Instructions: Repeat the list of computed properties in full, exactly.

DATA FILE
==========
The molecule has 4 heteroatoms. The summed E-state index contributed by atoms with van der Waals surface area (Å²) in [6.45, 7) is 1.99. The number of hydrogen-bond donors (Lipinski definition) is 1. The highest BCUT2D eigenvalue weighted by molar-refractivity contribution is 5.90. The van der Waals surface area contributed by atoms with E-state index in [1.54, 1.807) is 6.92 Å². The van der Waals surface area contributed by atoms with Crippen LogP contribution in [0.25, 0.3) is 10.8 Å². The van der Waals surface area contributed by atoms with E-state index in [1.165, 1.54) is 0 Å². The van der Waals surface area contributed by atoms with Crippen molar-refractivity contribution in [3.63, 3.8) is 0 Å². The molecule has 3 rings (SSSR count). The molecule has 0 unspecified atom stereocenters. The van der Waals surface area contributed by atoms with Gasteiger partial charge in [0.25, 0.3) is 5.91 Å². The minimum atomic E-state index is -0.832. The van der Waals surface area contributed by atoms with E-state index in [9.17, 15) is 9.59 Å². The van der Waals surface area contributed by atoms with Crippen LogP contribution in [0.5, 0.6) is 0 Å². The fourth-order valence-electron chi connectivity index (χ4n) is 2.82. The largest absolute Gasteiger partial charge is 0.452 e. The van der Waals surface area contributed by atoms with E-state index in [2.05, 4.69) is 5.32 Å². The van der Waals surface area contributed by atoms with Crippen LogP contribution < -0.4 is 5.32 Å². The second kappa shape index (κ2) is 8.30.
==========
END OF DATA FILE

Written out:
The molecule has 4 heteroatoms. The summed E-state index contributed by atoms with van der Waals surface area (Å²) in [6.45, 7) is 1.99. The number of hydrogen-bond donors (Lipinski definition) is 1. The highest BCUT2D eigenvalue weighted by molar-refractivity contribution is 5.90. The van der Waals surface area contributed by atoms with E-state index in [1.54, 1.807) is 6.92 Å². The van der Waals surface area contributed by atoms with Crippen LogP contribution in [0.25, 0.3) is 10.8 Å². The van der Waals surface area contributed by atoms with E-state index in [1.165, 1.54) is 0 Å². The van der Waals surface area contributed by atoms with Crippen molar-refractivity contribution in [3.63, 3.8) is 0 Å². The molecule has 3 rings (SSSR count). The molecule has 0 unspecified atom stereocenters. The van der Waals surface area contributed by atoms with Gasteiger partial charge in [0.25, 0.3) is 5.91 Å². The minimum atomic E-state index is -0.832. The van der Waals surface area contributed by atoms with E-state index in [9.17, 15) is 9.59 Å². The van der Waals surface area contributed by atoms with Crippen LogP contribution in [0.5, 0.6) is 0 Å². The fourth-order valence-electron chi connectivity index (χ4n) is 2.82. The largest absolute Gasteiger partial charge is 0.452 e. The van der Waals surface area contributed by atoms with E-state index in [2.05, 4.69) is 5.32 Å². The van der Waals surface area contributed by atoms with Crippen LogP contribution < -0.4 is 5.32 Å². The second kappa shape index (κ2) is 8.30.